Bay Area arts and crafts, home improvement businesses see customers ready to create during COVID-19

One activity Bay Area residents can do from home is decorate drink tumblers. (Courtesy Frisco Craft Studio)
One activity Bay Area residents can do from home is decorate drink tumblers. (Courtesy Frisco Craft Studio)

One activity Bay Area residents can do from home is decorate drink tumblers. (Courtesy Frisco Craft Studio)

From home improvement projects to scrapbooking and crafting, Bay Area residents that are isolating themselves to minimize the spread of the coronavirus appear to be taking matters into their own hands.

Owners of home improvement and craft-related stores in Friendswood, Kemah and League City said while many businesses are experiencing slowdowns and even having to temporarily close, customers have been using this time to stock up on creative supplies both via online portals and services such as curbside pickup.

Keyur Amin, owner of Ace Hardware on West League City Parkway, said the store has had foot traffic despite having just opened at the beginning of the month. Customers frequently come in for cleaning supplies, but also things such as home repair items or barbecue equipment, Amin said.

He said parents are coming in to purchase garden supplies to keep their children entertained at home with various projects.

"A lot of gardening and home repair [items],” he added.


Small arts and crafts businesses in the Bay Area also offer a variety of items to keep residents occupied during longer periods of time indoors.

“We’ve actually seen a large uptick as people have tried to prepare to be home,” said Cari Kerstiemf, the owner of The Scrap Shack in Friendswood. “People need to be crafting."

Last week, the shop started offering curbside pickup and will offer online classes through Facebook Live, Kerstiemf said. There have been many requests for ready-made kits, in which customers have all the supplies for one particular project in one package, she said.

The Scrap Shack will continue to offer various specials, including a $15 coupon good for the month of May with every $50 gift certificate purchase through March 31. Store hours have been modified to Tuesday through Sunday 10 a.m. to 2 p.m. for the time being, according to the store Facebook page.

However, The Scrap Shack could run out of supplies, Kerstiemf added, since one of their distributors in California—where more than 20 counties have directed residents to shelter in place amid a growing COVID-19 outbreak—has closed.

Still, Kerstiemf hopes to continue serving local crafters as long as possible.

“I’m trying to be hopeful that we can at least provide somewhat of a distraction to what’s going on,” she said.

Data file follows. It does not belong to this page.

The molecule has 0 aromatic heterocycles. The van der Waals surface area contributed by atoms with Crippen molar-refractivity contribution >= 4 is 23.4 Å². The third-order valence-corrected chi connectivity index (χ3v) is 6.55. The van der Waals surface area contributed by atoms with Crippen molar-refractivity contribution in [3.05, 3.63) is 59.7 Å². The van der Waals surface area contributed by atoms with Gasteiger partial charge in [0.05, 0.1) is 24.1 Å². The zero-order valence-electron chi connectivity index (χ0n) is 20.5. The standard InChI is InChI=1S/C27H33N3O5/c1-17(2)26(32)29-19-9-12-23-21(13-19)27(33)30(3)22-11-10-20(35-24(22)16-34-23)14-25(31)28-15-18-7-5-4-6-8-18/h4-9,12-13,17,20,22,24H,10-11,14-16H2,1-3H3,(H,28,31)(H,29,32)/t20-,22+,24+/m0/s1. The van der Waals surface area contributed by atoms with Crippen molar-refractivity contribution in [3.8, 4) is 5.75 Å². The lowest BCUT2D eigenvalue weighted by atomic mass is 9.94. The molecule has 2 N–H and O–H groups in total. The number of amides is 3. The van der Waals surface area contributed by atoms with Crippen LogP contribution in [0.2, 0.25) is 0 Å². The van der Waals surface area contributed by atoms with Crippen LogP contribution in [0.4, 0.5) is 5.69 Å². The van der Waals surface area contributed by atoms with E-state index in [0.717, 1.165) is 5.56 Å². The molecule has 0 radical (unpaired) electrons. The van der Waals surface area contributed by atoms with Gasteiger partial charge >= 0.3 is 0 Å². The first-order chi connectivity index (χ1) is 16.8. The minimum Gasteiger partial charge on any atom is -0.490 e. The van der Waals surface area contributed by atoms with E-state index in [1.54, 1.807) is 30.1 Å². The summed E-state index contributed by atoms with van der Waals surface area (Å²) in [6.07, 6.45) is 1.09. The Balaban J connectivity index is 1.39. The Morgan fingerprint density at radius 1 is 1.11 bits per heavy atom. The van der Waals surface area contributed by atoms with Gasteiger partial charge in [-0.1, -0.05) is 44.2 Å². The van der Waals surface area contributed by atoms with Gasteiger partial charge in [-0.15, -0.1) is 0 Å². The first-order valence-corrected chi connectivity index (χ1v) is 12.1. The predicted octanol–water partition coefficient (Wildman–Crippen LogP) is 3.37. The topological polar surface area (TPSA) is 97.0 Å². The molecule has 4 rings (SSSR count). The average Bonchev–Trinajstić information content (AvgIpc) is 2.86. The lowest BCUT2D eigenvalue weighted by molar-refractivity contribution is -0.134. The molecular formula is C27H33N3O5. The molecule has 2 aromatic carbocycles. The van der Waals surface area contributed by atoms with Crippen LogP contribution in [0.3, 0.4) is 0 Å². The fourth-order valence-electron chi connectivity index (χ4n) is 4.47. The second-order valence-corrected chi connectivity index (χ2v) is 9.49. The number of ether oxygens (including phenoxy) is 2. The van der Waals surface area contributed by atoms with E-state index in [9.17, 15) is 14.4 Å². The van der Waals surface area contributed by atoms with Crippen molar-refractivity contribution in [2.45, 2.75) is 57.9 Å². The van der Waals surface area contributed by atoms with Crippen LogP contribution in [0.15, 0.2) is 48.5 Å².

Lizzie Smith, who owns Southern Sass Vinyl & More in League City, said that heat-transfer vinyl products—which are typically used for apparel and shirt making—are selling well during the COVID-19 outbreak.

“We have noticed a big downturn with foot traffic, but people are still buying supplies and doing stuff at home,” she added.

The store recently launched its website, and Southern Sass is aiming to meet customers where they are at by taking payment over the phone and using social media to collect orders, Smith said. The store closed its doors March 21 but is offering curbside pickup throughout the week, according to a Facebook post.

Beth Taylor, owner of Taylored Vinyl in Kemah, echoed Smith’s sentiment about the current popularity of apparel-making.

“For whatever reasons, T-shirt making isn’t slowing down, and neither is the tumbler business,” Taylor said, adding that another popular purchase has been the glitter used to decorate drink tumblers.

Taylor said the store, which is still open for business as of March 23, has had a steady flow of in-person visitors as well as a lot of online orders. Taylored Vinyl is offering curbside pickup and lowering its shipping rates for crafters interested in having items delivered, Taylor said.

“Today was a good day,” read a Facebook post written by Taylor on the store’s page March 22. “We stayed steady with customers and only had to put the sign on the door once. Thank you to everyone for being so supportive through all of this.”

Like Kerstiemf, Taylor said she simply wants to keep providing materials to crafters.

“I am trying to be as prepared as possible to keep you guys crafting even if you can't get out and come to the store,” she said in the Facebook post. “Just remember I am here for you!!”

Editor Jake Magee contributed reporting to this story.

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By Colleen Ferguson

A native central New Yorker, Colleen Ferguson worked as an editorial intern with the Cy-Fair and Lake Houston | Humble | Kingwood editions of Community Impact before joining the Bay Area team in 2020. Colleen graduated from Syracuse University in 2019, where she worked for the campus's independent student newspaper The Daily Orange, with a degree in Newspaper and Online Journalism from the S.I. Newhouse School of Public Communications and a degree in Spanish language and culture. Colleen previously interned with The Journal News/lohud, where she covered the commute in the greater New York City area.

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